• $4.50/share value based on $1.00 million 2014 FCF growing at 8% per annum through 2017 and 4.5% thereafter in perpetuity. WACC input is as noted above.
  • The FCF inputs ($1.20 million, $1.10 million, and $1.00 million) represent 8% to 9% of 2014 revenues (FCF/Revenues). Note the following: (a) Annual FCF based on $0.60 million FCF in 4Q13 is $2.40 million, (b) FCF in 4Q13 ($0.60 million) is over three times FCF in 4Q12 ($0.19 million), (c) FCF/Revenues is 18% in 4Q13, the highest recorded in the table since 2010 (abnormally strong).

Investor Risk

Investing in ViryaNet's stock requires ascertaining the opportunity in stock mispricing and having the fortitude to navigate through stock price volatility and thinness in trading volumes. Significant changes in the stock price occur without new information regarding the company. Low daily volumes restrict the ability to buy or sell quickly without pricing damage. Three-month average volume is 18,000 shares.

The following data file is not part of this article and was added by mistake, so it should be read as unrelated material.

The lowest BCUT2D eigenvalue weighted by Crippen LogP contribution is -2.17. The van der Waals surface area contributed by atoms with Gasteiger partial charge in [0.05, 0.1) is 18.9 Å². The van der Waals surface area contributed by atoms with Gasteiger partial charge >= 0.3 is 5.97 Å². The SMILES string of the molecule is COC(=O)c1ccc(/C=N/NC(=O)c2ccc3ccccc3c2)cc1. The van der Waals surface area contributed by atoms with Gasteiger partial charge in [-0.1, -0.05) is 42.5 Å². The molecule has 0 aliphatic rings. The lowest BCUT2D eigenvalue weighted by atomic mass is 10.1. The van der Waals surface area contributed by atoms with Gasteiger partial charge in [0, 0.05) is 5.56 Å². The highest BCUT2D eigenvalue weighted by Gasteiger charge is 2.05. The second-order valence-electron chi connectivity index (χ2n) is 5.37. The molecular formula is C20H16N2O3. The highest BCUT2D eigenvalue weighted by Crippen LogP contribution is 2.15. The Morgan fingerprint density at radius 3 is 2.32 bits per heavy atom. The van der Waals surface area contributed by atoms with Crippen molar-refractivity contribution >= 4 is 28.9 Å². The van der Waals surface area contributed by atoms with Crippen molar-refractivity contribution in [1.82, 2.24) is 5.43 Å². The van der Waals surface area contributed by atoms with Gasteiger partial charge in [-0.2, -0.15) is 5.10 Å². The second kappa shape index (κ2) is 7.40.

Value investing, paraphrasing Charlie Munger, is knowing enough to know whether the gamble is mispriced and having patience to wait for the right pitch for many years. Knowing enough rests on value and on the understanding that the price of the stock not only reflects the actual performance of the company but also changes in market expectations. Patience is the fortitude to stay invested, while the investment thesis remains true, until the mispricing gap is closed.

Challenge of Growth

Given the market opportunity, the challenge for ViryaNet is to accelerate revenue growth beyond the current scale. When ROIC exceeds WACC, expanded OC increases EVA [(EVA = OC (ROIC - WACC)].

ViryaNet's ecosystem enables selling through partners and broader product capability through effective linkage with the partners' product systems (to respond to variable client specification). Nonetheless, reliance on resellers and partners reduces ViryaNet's control over the attention and the resources devoted by third parties to ViryaNet's client needs. This increases ViryaNet's performance risk.